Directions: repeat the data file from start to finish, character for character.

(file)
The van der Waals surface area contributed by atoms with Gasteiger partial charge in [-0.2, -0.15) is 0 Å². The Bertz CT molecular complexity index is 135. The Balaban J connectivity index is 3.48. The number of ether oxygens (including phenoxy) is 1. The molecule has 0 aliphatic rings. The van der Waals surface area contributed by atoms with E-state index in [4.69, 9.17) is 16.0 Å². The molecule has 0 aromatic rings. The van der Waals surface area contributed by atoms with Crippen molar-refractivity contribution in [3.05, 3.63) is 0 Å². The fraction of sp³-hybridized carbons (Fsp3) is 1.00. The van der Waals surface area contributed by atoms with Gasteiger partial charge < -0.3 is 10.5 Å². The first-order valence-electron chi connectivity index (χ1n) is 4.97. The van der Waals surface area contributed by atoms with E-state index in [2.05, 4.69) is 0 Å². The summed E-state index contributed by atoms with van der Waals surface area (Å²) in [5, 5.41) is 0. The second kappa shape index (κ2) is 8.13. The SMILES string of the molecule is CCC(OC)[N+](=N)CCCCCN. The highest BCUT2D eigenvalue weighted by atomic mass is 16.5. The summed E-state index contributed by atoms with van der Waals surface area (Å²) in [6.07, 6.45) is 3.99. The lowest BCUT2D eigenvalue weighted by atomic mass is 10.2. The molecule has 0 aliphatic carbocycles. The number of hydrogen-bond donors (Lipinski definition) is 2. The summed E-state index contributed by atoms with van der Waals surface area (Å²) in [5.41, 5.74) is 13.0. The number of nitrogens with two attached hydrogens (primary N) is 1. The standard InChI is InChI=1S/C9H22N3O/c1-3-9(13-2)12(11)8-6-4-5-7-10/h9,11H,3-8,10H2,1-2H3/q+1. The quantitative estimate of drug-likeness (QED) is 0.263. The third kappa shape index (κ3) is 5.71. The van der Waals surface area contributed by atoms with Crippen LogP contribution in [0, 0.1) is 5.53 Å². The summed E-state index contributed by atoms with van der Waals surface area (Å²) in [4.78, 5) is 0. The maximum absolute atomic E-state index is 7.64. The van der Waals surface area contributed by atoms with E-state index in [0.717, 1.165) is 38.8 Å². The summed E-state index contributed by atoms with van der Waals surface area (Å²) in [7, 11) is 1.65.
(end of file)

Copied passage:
The van der Waals surface area contributed by atoms with Gasteiger partial charge in [-0.2, -0.15) is 0 Å². The Bertz CT molecular complexity index is 135. The Balaban J connectivity index is 3.48. The number of ether oxygens (including phenoxy) is 1. The molecule has 0 aliphatic rings. The van der Waals surface area contributed by atoms with E-state index in [4.69, 9.17) is 16.0 Å². The molecule has 0 aromatic rings. The van der Waals surface area contributed by atoms with Crippen molar-refractivity contribution in [3.05, 3.63) is 0 Å². The fraction of sp³-hybridized carbons (Fsp3) is 1.00. The van der Waals surface area contributed by atoms with Gasteiger partial charge < -0.3 is 10.5 Å². The first-order valence-electron chi connectivity index (χ1n) is 4.97. The van der Waals surface area contributed by atoms with E-state index in [2.05, 4.69) is 0 Å². The summed E-state index contributed by atoms with van der Waals surface area (Å²) in [5, 5.41) is 0. The second kappa shape index (κ2) is 8.13. The SMILES string of the molecule is CCC(OC)[N+](=N)CCCCCN. The highest BCUT2D eigenvalue weighted by atomic mass is 16.5. The summed E-state index contributed by atoms with van der Waals surface area (Å²) in [6.07, 6.45) is 3.99. The lowest BCUT2D eigenvalue weighted by atomic mass is 10.2. The molecule has 0 aliphatic carbocycles. The number of hydrogen-bond donors (Lipinski definition) is 2. The summed E-state index contributed by atoms with van der Waals surface area (Å²) in [5.41, 5.74) is 13.0. The number of nitrogens with two attached hydrogens (primary N) is 1. The standard InChI is InChI=1S/C9H22N3O/c1-3-9(13-2)12(11)8-6-4-5-7-10/h9,11H,3-8,10H2,1-2H3/q+1. The quantitative estimate of drug-likeness (QED) is 0.263. The third kappa shape index (κ3) is 5.71. The van der Waals surface area contributed by atoms with Crippen LogP contribution in [0, 0.1) is 5.53 Å². The summed E-state index contributed by atoms with van der Waals surface area (Å²) in [4.78, 5) is 0. The maximum absolute atomic E-state index is 7.64. The van der Waals surface area contributed by atoms with E-state index in [0.717, 1.165) is 38.8 Å². The summed E-state index contributed by atoms with van der Waals surface area (Å²) in [7, 11) is 1.65.